Gold prices fell Monday as traders looking to diversify their safe-haven investments sold precious metals and bought U.S. dollars and dollar-denominated assets.
The move to the safety of the dollar was spurred by concerns that a Greek default -- now expected by virutally all market participants -- will hammer the euro and the shares of European banks exposed to Greek debt. Further, there could be a knock-on effect on the already fragile recovery of the global economy.
Such concerns resulted in the euro falling about 1.1 percent against the dollar and financial stocks falling on U.S. exchanges more than 3 percent.
Hopes that a weekend meeting of European financial ministers might produce a ray of hope that the continent's sovereign debt crisis might be fixed or at least contained to the weaker eurozone economies were dashed after the ministers couldn't agree on how to deal with the now 20-month-old challenge.
By the end of the weekend, the only speculation was about when Athens, beset with popular uprisings against austerity measures, would throw in the towel.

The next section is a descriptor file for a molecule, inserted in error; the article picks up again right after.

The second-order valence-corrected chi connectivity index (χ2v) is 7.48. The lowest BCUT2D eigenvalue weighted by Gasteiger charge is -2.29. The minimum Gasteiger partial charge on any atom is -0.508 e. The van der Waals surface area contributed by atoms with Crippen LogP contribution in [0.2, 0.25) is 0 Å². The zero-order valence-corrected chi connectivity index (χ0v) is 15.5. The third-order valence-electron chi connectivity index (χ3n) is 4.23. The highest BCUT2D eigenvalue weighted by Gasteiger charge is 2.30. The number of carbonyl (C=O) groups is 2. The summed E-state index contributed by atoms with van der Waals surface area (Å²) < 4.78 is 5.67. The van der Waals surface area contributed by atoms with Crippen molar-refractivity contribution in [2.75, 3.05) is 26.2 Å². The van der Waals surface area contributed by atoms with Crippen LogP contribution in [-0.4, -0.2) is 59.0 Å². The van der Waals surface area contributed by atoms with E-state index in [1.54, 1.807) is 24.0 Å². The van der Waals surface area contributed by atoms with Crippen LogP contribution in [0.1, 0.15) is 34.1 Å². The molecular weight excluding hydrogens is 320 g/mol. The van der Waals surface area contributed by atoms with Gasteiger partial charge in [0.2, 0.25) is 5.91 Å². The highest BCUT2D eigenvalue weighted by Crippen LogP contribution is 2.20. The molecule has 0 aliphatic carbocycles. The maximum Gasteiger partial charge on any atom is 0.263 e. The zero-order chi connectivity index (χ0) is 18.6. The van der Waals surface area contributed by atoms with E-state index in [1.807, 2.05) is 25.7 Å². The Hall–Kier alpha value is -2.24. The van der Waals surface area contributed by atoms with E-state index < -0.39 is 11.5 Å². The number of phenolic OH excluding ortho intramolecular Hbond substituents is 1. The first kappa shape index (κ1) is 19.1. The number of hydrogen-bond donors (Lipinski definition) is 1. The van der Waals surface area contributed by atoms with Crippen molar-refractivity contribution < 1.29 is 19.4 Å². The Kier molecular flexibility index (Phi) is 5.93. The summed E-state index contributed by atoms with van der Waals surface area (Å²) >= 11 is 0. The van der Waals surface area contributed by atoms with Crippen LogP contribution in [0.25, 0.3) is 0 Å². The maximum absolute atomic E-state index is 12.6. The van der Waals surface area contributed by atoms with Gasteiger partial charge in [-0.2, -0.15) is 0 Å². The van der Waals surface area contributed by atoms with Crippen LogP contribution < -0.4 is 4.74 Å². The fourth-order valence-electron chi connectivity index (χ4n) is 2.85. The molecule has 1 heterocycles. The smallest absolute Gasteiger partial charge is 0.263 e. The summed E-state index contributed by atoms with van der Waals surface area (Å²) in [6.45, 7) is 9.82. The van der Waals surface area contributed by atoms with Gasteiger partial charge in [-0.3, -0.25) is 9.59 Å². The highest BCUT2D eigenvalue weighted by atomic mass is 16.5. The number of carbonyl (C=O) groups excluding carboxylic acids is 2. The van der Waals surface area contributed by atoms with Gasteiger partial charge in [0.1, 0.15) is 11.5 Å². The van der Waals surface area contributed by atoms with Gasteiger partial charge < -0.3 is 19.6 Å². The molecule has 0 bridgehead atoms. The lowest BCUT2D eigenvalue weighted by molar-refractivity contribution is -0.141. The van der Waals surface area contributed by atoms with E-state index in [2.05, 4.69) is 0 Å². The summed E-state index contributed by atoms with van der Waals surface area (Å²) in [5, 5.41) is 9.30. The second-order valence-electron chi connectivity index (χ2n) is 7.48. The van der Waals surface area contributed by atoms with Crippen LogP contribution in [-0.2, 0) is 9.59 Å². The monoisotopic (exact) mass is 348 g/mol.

My analogy on the eurozone is we're playing a massive game of Whac-A-Mole. No one has any idea of what the resolution is, Phil Orlando, chief equity market strategist at Federated Investors in New York, told Reuters. The bigger problem is it doesn't appear to me at least that the Greek people have the appetite to follow through on the austerity measures.
The price of gold for December delivery slipped $35.80 per ounce to $1,778.9 per troy ounce. Gold for immediate delivery fell $40.21 to $1,774.31.
The price of silver was off $1.67 per ounce to $39.16, while silver for immediate delivery increased $1.60 to $39.12.